Home > The Time Traveler's Wife(7)

The Time Traveler's Wife(7)
Audrey Niffenegger

"Sit up, Henry" said Mom. "We're here."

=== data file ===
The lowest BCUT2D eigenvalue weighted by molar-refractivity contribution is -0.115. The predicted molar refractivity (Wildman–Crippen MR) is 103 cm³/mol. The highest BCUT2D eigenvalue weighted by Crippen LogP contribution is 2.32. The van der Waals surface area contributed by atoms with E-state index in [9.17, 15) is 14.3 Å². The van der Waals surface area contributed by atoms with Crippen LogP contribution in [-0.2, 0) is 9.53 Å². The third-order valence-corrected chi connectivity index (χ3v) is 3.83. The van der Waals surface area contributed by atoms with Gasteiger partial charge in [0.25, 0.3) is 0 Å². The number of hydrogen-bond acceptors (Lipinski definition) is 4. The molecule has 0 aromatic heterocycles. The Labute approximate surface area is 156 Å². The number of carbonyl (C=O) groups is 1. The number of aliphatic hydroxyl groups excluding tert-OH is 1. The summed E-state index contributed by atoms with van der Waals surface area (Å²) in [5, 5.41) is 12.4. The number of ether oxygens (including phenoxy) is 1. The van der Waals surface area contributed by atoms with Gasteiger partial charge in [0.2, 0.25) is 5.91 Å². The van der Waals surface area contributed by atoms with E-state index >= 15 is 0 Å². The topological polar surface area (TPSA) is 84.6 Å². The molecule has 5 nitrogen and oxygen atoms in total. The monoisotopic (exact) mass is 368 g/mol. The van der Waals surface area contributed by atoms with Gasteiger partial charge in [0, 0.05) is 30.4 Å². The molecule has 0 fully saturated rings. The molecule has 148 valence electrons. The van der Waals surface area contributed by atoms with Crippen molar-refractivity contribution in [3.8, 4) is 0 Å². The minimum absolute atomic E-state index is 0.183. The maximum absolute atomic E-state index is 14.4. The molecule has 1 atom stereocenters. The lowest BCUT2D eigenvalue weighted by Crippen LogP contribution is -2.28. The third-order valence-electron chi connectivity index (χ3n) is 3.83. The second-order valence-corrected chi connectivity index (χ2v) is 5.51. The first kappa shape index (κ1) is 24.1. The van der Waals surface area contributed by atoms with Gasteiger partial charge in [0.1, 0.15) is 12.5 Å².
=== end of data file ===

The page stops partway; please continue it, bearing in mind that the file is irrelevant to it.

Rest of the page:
I sat up and looked at the museum. I had spent my childhood thus far being carted around the capital cities of Europe, so the Field Museum satisfied my idea of "Museum," but its domed stone facade was nothing exceptional. Because it was Sunday, we had a little trouble finding parking, but eventually we parked and walked along the lake, past boats and statues and other excited children. We passed between the heavy columns and into the museum. And then I was a boy enchanted. Here all of nature was captured, labeled, arranged according to a logic that seemed as timeless as if ordered by God, perhaps a God who had mislaid the original paperwork on the Creation and had requested the Field Museum staff to help Him out and keep track of it all. For my five-year-old self, who could derive rapture from a single butterfly, to walk through the Field Museum was to walk through Eden and see all that passed there. We saw so much that day: the butterflies, to be sure, cases and cases of them, from Brazil, from Madagascar, even a brother of my blue butterfly from Down Under. The museum was dark, cold, and old, and this heightened the sense of suspension, of time and death brought to a halt inside its walls. We saw crystals and cougars, muskrats and mummies, fossils and more fossils. We ate our picnic lunch on the lawn of the museum, and then plunged in again for birds and alligators and Neanderthals. Toward the end I was so tired I could hardly stand, but I couldn't bear to leave. The guards came and gently herded us all to the doors; I struggled not to cry, but began to anyway, out of exhaustion and desire. Dad picked me up, and we walked back to the car. I fell asleep in the backseat, and when I awoke We were home, and it was time for dinner. We ate downstairs in Mr. and Mrs. Kim's apartment. They were our landlords. Mr. Kim was a gruff, compact man who seemed to like me but never said much, and Mrs. Kim (Kimy, my nickname for her) was my buddy, my crazy Korean card-playing babysitter. I spent most of my waking hours with Kimy. My mom was never much of a cook, and Kimy could produce anything from a souffle to bi him bop with panache. Tonight, for my birthday, she had made pizza and chocolate cake. We ate. Everyone sang Happy Birthday and I blew out the candles. I don't remember what I wished for. I was allowed to stay up later than usual, because I was still excited by all the things we'd seen, and because I had slept so late in the afternoon. I sat on the back porch in my pajamas with Mom and Dad and Mrs. and Mr. Kim, drinking lemonade and watching the blueness of the evening sky, listening to the cicadas and the TV noises from other apartments. Eventually Dad said, "Bedtime, Henry." I brushed my teeth and said prayers and got into bed. I was exhausted but wide awake. Dad read to me for a while, and then, seeing that I still couldn't sleep, he and Mom turned out the lights, propped open my bedroom door, and went into the living room. The deal was: they would play for me as long as I wanted, but I had to stay in bed to listen. So Mom sat at the piano, and Dad got out his violin, and they played and sang for a long time. Lullabies, lieder, nocturnes; sleepy music to soothe the savage boy in the bedroom. Finally Mom came in to see if I was asleep. I must have looked small and wary in my little bed, a nocturnal animal in pajamas.